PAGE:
Eggs: so simple yet so complex. Their uses, versatile and preparation methods, almost endless. As one of my staples in my fridge, I’ll enjoy eggs for breakfast, lunch, dinner or snack on any given day. On one hand, they can be very easy to prepare, on the other, it is said that properly cooking an egg is one of the hardest things to do in the kitchen and is ultimately the test of a true chef.
While I had mastered the art of an exquisite French omelet long ago (thanks to the goddess herself, Julia Child), the elusive perfectly-poached egg had always just escaped me – and for a person who’s favorite brunch-time - okay, anytime - item is Eggs Benedict, you can imagine this was quite maddening. I had looked up tips on the internet; add a splash of vinegar to your water, only fill your pot with a few inches of water, bring your water to a rapid boil then bring it down to a simmer before adding the egg, etc.
Finally, during Culinary Boot Camp, my quest was completed. Not only was combining all of the tips above helpful, we also broke the egg into a shallow dish first so that the process of placing the egg into the water was as gentle as possible, you could just slide the egg in, just like The Chopping Block's Owner/Chef Shelley Young does in her video.
We also let the white part of the egg set just a tiny bit before using a slotted spoon to fold the white back over itself so it didn’t get as ‘wispy’ as usual and instead stayed in its perfect orb-like form.
For those of you who have been on a similar mission, you know exactly what I’m talking out. Since we had learned to make a silky, smooth Hollandaise sauce earlier in Boot Camp, I was ready to recreate my favorite restaurant dish in my own home… every single weekend. Side note: until I learned how to make Eggs Benedict, it never really occurred to me that this dish (which involves hollandaise, an egg based sauce served over poached eggs) is actually putting eggs on top of eggs, but it now explains my deep love for it.
My renewed obsession with eggs didn’t stop at benedicts, poached and their more simple cousin, over-easy. Eggs are no longer just a breakfast additional ingredient. I started putting the “incredible edible” egg on everything: salads, vegetables, Ramen, burgers, you name it. The juicy yet still-a-bit firm texture adds a pop of protein to my meals and elevates the dish as a whole, making it feel much more like a restaurant experience, especially since that seems to be a culinary trend these days. Even better yet, making dishes like this at home won’t cost you the $1 that restaurants usually tack on – the average cost of an egg in the U.S., even now at its highest rate ever, is about $0.21 each.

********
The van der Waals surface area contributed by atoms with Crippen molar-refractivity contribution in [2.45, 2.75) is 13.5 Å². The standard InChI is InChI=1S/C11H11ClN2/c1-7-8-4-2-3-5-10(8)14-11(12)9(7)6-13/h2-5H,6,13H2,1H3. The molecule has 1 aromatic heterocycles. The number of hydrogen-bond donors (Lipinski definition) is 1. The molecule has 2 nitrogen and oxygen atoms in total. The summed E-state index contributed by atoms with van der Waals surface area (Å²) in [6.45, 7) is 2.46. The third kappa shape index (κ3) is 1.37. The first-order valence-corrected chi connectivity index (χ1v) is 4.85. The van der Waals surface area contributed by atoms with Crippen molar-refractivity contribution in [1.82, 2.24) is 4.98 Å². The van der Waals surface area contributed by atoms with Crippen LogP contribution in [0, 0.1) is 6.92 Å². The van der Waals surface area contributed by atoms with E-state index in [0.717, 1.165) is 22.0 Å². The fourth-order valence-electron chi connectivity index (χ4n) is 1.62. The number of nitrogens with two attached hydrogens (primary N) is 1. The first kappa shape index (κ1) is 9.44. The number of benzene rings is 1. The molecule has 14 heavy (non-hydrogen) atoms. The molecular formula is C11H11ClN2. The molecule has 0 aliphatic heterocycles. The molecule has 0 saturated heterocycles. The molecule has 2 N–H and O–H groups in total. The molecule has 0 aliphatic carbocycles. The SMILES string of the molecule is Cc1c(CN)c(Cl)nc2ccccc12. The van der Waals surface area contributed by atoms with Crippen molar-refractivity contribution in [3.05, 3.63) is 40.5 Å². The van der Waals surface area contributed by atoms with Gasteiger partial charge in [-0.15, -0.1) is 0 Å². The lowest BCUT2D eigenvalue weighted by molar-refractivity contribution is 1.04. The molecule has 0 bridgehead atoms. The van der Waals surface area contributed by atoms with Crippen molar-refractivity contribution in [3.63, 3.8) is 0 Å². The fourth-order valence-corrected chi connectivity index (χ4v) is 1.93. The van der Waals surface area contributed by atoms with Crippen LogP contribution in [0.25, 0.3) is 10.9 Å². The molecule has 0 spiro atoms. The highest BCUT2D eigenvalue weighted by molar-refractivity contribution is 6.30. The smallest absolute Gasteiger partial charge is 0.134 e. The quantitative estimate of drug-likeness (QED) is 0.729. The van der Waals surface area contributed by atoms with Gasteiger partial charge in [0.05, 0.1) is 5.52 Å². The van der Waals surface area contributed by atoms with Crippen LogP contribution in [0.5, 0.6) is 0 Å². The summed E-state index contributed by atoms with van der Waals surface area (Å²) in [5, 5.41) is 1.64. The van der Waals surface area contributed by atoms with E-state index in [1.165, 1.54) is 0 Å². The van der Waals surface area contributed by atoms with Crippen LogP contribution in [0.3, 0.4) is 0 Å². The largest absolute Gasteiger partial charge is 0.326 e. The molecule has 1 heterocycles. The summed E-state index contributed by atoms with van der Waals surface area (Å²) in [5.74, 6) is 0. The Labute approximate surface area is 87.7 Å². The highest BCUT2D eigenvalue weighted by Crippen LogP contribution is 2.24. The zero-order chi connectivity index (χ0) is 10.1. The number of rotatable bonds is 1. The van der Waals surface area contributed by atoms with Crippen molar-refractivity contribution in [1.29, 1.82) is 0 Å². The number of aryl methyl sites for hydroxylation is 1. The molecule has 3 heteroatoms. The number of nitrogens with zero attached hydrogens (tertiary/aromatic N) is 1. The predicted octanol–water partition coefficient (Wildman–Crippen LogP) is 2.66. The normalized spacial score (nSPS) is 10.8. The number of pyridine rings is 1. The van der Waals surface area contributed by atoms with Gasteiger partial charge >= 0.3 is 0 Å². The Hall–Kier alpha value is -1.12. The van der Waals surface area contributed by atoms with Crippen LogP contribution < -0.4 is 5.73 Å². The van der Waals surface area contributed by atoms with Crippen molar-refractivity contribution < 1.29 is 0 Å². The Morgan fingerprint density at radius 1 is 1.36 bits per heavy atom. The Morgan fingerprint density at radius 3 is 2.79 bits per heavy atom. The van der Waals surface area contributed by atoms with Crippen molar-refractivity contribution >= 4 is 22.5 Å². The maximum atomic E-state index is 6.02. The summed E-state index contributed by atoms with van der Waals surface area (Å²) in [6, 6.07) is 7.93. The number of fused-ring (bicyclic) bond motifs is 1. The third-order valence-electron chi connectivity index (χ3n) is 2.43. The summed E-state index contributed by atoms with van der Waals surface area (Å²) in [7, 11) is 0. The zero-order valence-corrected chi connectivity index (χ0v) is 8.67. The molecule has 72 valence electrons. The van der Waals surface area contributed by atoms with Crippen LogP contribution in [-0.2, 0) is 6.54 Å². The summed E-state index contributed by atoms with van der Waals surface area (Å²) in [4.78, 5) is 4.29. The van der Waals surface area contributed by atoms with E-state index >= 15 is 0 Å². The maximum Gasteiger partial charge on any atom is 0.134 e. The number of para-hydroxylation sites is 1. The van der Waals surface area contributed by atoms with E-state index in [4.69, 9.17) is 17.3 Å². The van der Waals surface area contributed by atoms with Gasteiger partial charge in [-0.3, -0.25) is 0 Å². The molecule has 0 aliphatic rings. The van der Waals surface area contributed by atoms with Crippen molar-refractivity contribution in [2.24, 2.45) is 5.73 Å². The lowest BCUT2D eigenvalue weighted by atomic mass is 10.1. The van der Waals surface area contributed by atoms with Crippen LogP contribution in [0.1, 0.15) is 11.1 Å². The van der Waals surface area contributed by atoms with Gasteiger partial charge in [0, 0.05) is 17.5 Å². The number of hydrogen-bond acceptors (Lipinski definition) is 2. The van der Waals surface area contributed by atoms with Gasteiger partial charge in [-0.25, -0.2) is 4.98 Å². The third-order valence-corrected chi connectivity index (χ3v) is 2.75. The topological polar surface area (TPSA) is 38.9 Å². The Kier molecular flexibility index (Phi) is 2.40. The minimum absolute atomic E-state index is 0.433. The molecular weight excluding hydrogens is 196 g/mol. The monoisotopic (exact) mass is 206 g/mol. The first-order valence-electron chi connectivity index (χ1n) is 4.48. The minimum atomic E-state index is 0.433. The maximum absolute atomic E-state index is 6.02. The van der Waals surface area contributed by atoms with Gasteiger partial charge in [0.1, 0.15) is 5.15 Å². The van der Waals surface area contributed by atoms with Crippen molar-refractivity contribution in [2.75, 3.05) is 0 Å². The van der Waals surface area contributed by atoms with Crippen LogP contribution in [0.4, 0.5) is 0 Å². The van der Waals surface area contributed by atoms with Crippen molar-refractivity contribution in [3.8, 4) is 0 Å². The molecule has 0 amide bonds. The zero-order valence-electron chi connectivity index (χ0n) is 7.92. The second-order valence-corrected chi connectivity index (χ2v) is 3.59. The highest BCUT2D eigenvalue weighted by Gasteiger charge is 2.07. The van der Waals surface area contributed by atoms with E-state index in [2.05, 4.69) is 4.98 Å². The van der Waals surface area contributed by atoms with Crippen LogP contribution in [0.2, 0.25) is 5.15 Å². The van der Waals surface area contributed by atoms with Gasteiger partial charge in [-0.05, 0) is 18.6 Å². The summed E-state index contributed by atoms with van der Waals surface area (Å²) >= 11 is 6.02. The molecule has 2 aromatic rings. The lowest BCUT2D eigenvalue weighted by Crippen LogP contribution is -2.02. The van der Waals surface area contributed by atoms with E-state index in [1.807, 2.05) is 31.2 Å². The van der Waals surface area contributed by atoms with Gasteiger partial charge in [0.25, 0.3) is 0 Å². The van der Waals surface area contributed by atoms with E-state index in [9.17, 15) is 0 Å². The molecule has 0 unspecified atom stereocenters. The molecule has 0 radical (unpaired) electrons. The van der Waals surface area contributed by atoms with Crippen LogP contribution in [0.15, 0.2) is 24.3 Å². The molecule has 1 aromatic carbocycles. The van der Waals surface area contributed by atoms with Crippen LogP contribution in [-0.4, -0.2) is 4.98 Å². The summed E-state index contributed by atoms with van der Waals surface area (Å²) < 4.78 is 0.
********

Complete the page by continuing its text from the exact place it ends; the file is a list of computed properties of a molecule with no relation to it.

This ode to eggs is only scratching the surface, I haven’t even gone into what you can do with some frothy egg-whites! Everything from fancy summer cocktails to meringue pies, soufflés and macarons, when you get creative, some pretty great stuff can come out of this humble ingredient.
I’ve included our recipe for a super easy Hollandaise sauce below but since both the sauce and poaching an egg often take multiple attempts to perfect, I encourage you to be on the lookout for some classes, in addition to our Boot Camp that I’ve already mentioned, that will help you become more comfortable with these awesome and impressive skills including Sauce Boot Camp, Gastropub Gastronomy and more coming up this fall.
Easier-Than-Ever Hollandaise Sauce
Yield: 1 cup
Active time: 15 minutes
Start to finish: 15 minutes
The gentle heating of the eggs and butter together in conjunction with continuous whisking brings this silky, luxurious emulsified sauce together. This simple technique is the closest to the classic original found in Escoffier’s renowned cookbook Le Guide Culinaire.
2 egg yolks
2 tablespoons water
Juice from 1/2 lemon
1 stick butter, cut into 1 tablespoon-size pieces
Cayenne pepper, to taste
Salt and pepper to taste
- Place the yolks, water, lemon juice and butter in a slope-sided saucier pan.
- Place over medium-low heat and whisk until the butter melts. Continue to whisk until the sauce becomes thick and is steaming, about 5 minutes.
- Remove the sauce from the heat and whisk in the cayenne pepper, salt and pepper to taste.
- Serve warm.